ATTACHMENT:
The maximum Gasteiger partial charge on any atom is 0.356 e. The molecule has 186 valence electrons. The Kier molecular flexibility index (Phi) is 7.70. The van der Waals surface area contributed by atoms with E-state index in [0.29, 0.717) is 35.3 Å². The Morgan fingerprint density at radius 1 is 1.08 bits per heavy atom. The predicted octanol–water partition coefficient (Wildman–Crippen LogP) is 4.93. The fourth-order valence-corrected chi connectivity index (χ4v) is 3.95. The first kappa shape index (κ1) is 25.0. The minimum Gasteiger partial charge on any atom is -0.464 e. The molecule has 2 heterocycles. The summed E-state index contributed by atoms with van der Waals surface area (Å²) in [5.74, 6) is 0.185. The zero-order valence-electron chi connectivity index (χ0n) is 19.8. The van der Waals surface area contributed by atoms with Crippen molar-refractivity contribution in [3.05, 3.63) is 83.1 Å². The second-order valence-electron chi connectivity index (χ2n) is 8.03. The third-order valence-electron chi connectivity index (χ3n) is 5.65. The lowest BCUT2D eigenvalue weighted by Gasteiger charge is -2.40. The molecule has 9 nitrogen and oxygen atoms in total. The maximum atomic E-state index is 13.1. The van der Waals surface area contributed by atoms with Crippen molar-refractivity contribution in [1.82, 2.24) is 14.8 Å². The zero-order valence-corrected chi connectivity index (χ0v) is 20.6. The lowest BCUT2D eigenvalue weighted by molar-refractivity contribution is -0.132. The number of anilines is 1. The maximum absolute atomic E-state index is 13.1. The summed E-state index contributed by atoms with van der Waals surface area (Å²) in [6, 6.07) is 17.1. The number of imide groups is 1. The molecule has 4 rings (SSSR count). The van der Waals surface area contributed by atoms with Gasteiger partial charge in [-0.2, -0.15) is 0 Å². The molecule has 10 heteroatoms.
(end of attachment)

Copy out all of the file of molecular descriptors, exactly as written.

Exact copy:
The maximum Gasteiger partial charge on any atom is 0.356 e. The molecule has 186 valence electrons. The Kier molecular flexibility index (Phi) is 7.70. The van der Waals surface area contributed by atoms with E-state index in [0.29, 0.717) is 35.3 Å². The Morgan fingerprint density at radius 1 is 1.08 bits per heavy atom. The predicted octanol–water partition coefficient (Wildman–Crippen LogP) is 4.93. The fourth-order valence-corrected chi connectivity index (χ4v) is 3.95. The first kappa shape index (κ1) is 25.0. The minimum Gasteiger partial charge on any atom is -0.464 e. The molecule has 2 heterocycles. The summed E-state index contributed by atoms with van der Waals surface area (Å²) in [5.74, 6) is 0.185. The zero-order valence-electron chi connectivity index (χ0n) is 19.8. The van der Waals surface area contributed by atoms with Crippen molar-refractivity contribution in [3.05, 3.63) is 83.1 Å². The second-order valence-electron chi connectivity index (χ2n) is 8.03. The third-order valence-electron chi connectivity index (χ3n) is 5.65. The lowest BCUT2D eigenvalue weighted by Gasteiger charge is -2.40. The molecule has 9 nitrogen and oxygen atoms in total. The maximum atomic E-state index is 13.1. The van der Waals surface area contributed by atoms with Crippen molar-refractivity contribution in [1.82, 2.24) is 14.8 Å². The zero-order valence-corrected chi connectivity index (χ0v) is 20.6. The lowest BCUT2D eigenvalue weighted by molar-refractivity contribution is -0.132. The number of anilines is 1. The maximum absolute atomic E-state index is 13.1. The summed E-state index contributed by atoms with van der Waals surface area (Å²) in [6, 6.07) is 17.1. The number of imide groups is 1. The molecule has 4 rings (SSSR count). The van der Waals surface area contributed by atoms with Gasteiger partial charge in [-0.2, -0.15) is 0 Å². The molecule has 10 heteroatoms.